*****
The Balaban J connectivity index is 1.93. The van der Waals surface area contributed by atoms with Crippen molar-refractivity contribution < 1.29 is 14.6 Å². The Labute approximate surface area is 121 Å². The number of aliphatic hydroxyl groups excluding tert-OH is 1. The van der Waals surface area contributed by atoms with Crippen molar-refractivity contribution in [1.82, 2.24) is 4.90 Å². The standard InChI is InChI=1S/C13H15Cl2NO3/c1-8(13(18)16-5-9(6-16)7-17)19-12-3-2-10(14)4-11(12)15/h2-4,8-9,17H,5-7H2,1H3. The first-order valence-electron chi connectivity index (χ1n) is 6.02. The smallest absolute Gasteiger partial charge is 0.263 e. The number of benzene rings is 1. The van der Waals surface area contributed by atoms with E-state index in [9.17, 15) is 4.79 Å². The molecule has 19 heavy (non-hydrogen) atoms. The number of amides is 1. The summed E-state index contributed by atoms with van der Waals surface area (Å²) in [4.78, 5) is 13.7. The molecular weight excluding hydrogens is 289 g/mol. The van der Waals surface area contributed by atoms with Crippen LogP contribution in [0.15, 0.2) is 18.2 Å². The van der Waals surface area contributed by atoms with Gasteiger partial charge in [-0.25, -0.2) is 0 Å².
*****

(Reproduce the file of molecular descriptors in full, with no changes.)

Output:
The Balaban J connectivity index is 1.93. The van der Waals surface area contributed by atoms with Crippen molar-refractivity contribution < 1.29 is 14.6 Å². The Labute approximate surface area is 121 Å². The number of aliphatic hydroxyl groups excluding tert-OH is 1. The van der Waals surface area contributed by atoms with Crippen molar-refractivity contribution in [1.82, 2.24) is 4.90 Å². The standard InChI is InChI=1S/C13H15Cl2NO3/c1-8(13(18)16-5-9(6-16)7-17)19-12-3-2-10(14)4-11(12)15/h2-4,8-9,17H,5-7H2,1H3. The first-order valence-electron chi connectivity index (χ1n) is 6.02. The smallest absolute Gasteiger partial charge is 0.263 e. The number of benzene rings is 1. The van der Waals surface area contributed by atoms with E-state index in [9.17, 15) is 4.79 Å². The molecule has 19 heavy (non-hydrogen) atoms. The number of amides is 1. The summed E-state index contributed by atoms with van der Waals surface area (Å²) in [4.78, 5) is 13.7. The molecular weight excluding hydrogens is 289 g/mol. The van der Waals surface area contributed by atoms with Crippen LogP contribution in [0.15, 0.2) is 18.2 Å². The van der Waals surface area contributed by atoms with Gasteiger partial charge in [-0.25, -0.2) is 0 Å².